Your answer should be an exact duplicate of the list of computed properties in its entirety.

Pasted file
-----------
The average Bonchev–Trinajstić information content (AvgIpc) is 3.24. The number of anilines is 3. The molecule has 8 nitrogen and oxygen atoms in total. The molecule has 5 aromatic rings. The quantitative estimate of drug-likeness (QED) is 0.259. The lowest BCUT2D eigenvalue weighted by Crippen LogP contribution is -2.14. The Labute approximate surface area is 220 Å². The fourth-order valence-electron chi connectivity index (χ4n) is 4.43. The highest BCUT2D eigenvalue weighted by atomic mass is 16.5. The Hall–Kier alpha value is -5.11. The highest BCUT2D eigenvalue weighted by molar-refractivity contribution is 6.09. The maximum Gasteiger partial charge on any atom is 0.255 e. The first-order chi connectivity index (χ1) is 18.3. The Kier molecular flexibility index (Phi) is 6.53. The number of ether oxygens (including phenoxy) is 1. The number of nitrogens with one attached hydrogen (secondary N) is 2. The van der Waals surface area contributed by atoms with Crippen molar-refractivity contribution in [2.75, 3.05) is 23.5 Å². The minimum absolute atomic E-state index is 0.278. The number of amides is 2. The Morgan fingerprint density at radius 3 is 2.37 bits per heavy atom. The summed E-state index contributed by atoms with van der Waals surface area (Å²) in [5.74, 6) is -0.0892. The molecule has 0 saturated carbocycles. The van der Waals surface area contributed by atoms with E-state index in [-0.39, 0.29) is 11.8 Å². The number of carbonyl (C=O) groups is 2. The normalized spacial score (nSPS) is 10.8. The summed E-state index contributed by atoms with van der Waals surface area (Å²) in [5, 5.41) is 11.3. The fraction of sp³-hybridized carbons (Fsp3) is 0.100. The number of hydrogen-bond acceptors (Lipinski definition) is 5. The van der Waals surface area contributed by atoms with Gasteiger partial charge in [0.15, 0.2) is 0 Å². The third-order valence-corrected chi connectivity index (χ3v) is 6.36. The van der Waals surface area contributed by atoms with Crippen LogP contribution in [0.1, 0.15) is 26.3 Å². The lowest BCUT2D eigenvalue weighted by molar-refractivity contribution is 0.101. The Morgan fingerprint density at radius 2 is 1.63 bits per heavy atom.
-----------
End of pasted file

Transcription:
The average Bonchev–Trinajstić information content (AvgIpc) is 3.24. The number of anilines is 3. The molecule has 8 nitrogen and oxygen atoms in total. The molecule has 5 aromatic rings. The quantitative estimate of drug-likeness (QED) is 0.259. The lowest BCUT2D eigenvalue weighted by Crippen LogP contribution is -2.14. The Labute approximate surface area is 220 Å². The fourth-order valence-electron chi connectivity index (χ4n) is 4.43. The highest BCUT2D eigenvalue weighted by atomic mass is 16.5. The Hall–Kier alpha value is -5.11. The highest BCUT2D eigenvalue weighted by molar-refractivity contribution is 6.09. The maximum Gasteiger partial charge on any atom is 0.255 e. The first-order chi connectivity index (χ1) is 18.3. The Kier molecular flexibility index (Phi) is 6.53. The number of ether oxygens (including phenoxy) is 1. The number of nitrogens with one attached hydrogen (secondary N) is 2. The van der Waals surface area contributed by atoms with Crippen molar-refractivity contribution in [2.75, 3.05) is 23.5 Å². The minimum absolute atomic E-state index is 0.278. The number of amides is 2. The Morgan fingerprint density at radius 3 is 2.37 bits per heavy atom. The summed E-state index contributed by atoms with van der Waals surface area (Å²) in [5.74, 6) is -0.0892. The molecule has 0 saturated carbocycles. The van der Waals surface area contributed by atoms with E-state index in [-0.39, 0.29) is 11.8 Å². The number of carbonyl (C=O) groups is 2. The normalized spacial score (nSPS) is 10.8. The summed E-state index contributed by atoms with van der Waals surface area (Å²) in [5, 5.41) is 11.3. The fraction of sp³-hybridized carbons (Fsp3) is 0.100. The number of hydrogen-bond acceptors (Lipinski definition) is 5. The van der Waals surface area contributed by atoms with Gasteiger partial charge in [0.15, 0.2) is 0 Å². The third-order valence-corrected chi connectivity index (χ3v) is 6.36. The van der Waals surface area contributed by atoms with Crippen LogP contribution in [0.1, 0.15) is 26.3 Å². The lowest BCUT2D eigenvalue weighted by molar-refractivity contribution is 0.101. The Morgan fingerprint density at radius 2 is 1.63 bits per heavy atom.